IBM is going gangbusters in the Big Data world. Its IBM Big Data Web site is a major resource, its TV commercials project authority and its products are entrenched in the space. But, for me, it took a discussion yesterday with Deepak Advani, IBM’s Vice President for Business Analytics Products and Solutions, to appreciate IBM’s Big Data play in all its depth.
Maybe old dogs do the best new tricks
IBM is a 101-year old company, based on the East Coast. It once made typewriters. It still makes mainframes. Its products interoperate with open source technology, but most of its products are anything but free. And many of those products have come through an array of acquisitions the company has made over the course of its history. On top of all that, IBM is a services company, with teams of consultants working around the globe.
Most Big Data startups have a lean team, are just a few years old, based on the West Coast, offer their core technology as open source software running on commodity hardware, and have built their IP organically. Yet IBM is still a major player in the Big Data and analytics world. How can this be when so many of its vital statistics appear counter to playing in the space? Talking to Advani reminded me of several reasons why, and he pointed out some others that were new to me. He helped me connect the dots and then added a few more.
For instance, I knew that IBM had made a number of acquisitions over the last decade in the business analytics space. One of these is especially easy to remember: IBM acquired Business Intelligence (BI) powerhouse Cognos in 2007 -- right after the latter had acquired Applix that same year. This deal gave IBM an end-to-end BI suite that includes conventional and in-memory Online Analytical Processing (OLAP), reporting, dashboards and data visualization. Again, I knew this.
But I had lost track of some of IBM’s other acquisitions, and it’s really the combination of all the deals that yields the compounded analytics value. Before the Cognos deal, IBM acquired Ascential Software in 2005, which among other assets gave it Extract Transform and Load (ETL) product DataStage. After the Cognos purchase, IBM swallowed up statistics and analytics heavyweight SPSS in 2009 and MPP (Massively Parallel Processing) Data Warehouse fixture Netezza in 2010.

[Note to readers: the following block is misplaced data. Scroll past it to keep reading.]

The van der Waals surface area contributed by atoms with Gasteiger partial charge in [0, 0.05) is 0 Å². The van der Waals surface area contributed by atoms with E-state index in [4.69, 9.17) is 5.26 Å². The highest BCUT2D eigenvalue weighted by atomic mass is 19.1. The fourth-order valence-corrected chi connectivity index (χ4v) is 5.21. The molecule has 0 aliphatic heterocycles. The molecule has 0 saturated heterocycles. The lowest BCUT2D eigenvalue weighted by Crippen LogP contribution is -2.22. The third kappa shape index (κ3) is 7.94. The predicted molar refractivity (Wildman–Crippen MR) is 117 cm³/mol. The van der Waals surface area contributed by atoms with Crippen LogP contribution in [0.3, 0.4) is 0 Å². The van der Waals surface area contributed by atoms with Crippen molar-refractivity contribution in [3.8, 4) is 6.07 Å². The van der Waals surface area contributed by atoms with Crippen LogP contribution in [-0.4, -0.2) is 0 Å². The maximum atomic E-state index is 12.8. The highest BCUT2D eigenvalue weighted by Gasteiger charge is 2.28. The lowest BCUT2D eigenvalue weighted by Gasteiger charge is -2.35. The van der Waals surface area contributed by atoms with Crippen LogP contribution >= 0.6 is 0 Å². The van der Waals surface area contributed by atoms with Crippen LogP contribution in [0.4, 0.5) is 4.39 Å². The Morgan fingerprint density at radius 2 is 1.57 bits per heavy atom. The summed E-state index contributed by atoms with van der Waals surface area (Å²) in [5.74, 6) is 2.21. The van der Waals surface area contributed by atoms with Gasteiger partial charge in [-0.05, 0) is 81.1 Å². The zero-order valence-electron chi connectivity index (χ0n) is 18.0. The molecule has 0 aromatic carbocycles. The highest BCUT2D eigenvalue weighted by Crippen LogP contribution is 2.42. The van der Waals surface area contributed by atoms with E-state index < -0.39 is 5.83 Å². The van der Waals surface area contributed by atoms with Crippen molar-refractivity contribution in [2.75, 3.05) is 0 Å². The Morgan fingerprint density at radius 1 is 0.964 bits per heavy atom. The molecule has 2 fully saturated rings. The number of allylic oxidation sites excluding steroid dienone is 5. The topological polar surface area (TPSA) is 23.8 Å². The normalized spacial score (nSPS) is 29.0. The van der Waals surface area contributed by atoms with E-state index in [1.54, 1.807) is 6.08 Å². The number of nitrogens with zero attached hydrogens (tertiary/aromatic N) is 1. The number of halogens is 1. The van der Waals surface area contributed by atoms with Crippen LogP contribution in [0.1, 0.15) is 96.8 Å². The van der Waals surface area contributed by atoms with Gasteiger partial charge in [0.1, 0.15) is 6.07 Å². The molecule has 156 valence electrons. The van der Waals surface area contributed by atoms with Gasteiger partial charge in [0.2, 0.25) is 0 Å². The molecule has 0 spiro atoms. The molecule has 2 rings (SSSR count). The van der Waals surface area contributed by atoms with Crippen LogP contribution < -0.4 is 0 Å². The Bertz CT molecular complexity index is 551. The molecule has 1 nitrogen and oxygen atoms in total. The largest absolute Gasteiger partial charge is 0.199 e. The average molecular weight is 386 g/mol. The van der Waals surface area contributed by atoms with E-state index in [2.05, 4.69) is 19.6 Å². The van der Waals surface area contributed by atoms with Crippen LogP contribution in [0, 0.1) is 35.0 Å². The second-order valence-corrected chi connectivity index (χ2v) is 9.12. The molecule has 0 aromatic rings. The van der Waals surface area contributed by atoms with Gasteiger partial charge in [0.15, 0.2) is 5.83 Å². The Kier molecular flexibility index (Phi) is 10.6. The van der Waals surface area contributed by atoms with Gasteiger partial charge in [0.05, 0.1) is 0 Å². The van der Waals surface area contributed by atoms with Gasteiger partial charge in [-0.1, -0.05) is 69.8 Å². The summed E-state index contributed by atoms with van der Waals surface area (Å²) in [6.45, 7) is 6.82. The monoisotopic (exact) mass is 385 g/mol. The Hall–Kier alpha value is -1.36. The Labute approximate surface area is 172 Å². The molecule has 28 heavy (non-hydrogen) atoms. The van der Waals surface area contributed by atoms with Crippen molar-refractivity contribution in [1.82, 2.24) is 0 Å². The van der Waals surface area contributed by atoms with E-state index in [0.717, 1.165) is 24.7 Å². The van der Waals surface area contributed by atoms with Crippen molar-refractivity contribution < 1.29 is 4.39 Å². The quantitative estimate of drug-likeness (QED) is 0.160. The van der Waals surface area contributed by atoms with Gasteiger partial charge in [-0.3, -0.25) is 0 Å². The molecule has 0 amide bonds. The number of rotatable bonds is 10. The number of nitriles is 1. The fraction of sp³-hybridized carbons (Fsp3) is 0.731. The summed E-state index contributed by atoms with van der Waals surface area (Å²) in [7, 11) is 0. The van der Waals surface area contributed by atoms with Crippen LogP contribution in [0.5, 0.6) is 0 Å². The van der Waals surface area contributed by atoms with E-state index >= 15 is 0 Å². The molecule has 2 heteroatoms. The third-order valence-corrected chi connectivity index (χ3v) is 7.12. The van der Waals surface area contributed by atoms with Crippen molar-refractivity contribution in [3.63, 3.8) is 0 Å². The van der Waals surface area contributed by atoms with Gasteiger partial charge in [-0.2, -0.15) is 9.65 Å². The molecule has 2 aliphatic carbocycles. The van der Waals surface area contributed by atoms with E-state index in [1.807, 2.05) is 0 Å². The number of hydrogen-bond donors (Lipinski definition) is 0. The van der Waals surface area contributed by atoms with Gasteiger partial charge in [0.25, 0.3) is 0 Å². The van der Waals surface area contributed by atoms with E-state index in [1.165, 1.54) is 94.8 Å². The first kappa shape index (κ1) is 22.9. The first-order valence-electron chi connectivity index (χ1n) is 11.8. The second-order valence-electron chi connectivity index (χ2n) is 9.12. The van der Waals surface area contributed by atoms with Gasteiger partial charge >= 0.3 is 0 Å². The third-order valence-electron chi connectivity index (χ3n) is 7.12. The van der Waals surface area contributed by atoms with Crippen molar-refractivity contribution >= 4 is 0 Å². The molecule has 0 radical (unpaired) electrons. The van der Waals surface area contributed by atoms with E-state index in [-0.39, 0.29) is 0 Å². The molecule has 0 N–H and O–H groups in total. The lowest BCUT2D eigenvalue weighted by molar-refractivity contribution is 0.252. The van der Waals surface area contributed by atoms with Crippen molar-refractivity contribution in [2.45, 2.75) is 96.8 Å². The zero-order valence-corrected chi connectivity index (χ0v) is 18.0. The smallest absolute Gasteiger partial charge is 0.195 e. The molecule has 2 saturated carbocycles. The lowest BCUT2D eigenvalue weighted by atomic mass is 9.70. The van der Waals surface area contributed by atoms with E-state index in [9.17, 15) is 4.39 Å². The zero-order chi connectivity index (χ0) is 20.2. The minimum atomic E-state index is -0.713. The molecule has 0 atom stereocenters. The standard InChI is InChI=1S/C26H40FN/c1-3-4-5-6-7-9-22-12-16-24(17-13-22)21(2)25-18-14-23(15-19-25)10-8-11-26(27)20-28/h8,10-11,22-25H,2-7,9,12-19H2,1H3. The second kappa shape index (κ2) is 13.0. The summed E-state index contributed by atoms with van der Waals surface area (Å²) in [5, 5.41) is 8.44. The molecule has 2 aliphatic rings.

So in addition to the full BI suite, IBM also has the high-performance data warehouse technology necessary to feed those BI systems and the tools necessary to run predictive analytics on the output. Speaking of analytics, it’s a field closely tied with Risk Management. With that in mind, IBM’s purchase of OpenPages in 2010 and Algorithmics in 2011 just primed the Big Data pump that much more.
These are just some of the products IBM has in the business analytics space. There are so many in fact that, as Advani explained to me, IBM has a whole “Signature Solutions” program meant to highlight the more interesting combinations of IBM’s products in the space, combined with the intellectual property developed around them by its services organization.
Homegrown products, and external ones too
Can IBM work with open source technologies from outside its own stack, even when they compete with some of its own products? Sure. IBM works with R (effectively a competitor to SPSS); it has a partnership with Cloudera (whose Hadoop distribution competes with IBM’s own, which is also open source) and can use Mahout, the machine learning component that runs on top of Hadoop. And then, of course, there’s Linux, the open source operating system that IBM has used strategically for years.
IBM also has a number of organically developed products in the analytics space. InfoSphere Streams, its CEP (Complex Event Processing) offering and InfoSphere BigInsights, its own Hadoop distribution, are two examples. One of the interesting points about the BigInsights Hadoop distribution is its integration with IBM’s DB2 relational database management system, one of the most important in the industry. And while relational data might not be Big Data, accomplishments in the former build a pedigree for success in the latter. Knowing how to handle data operationally builds a platform and competency for analyzing it later on.
This is about hardware too. IBM is almost synonymous with mainframe computers and the vast back office systems that have run on them, collecting data for decades. Handling systems with those workloads, for that long, makes Big Data a concrete concept for IBM. It doesn’t just build products and ask its customers to imagine the kinds of data they run through them. Imagination’s fine, but decades of experience make it less necessary.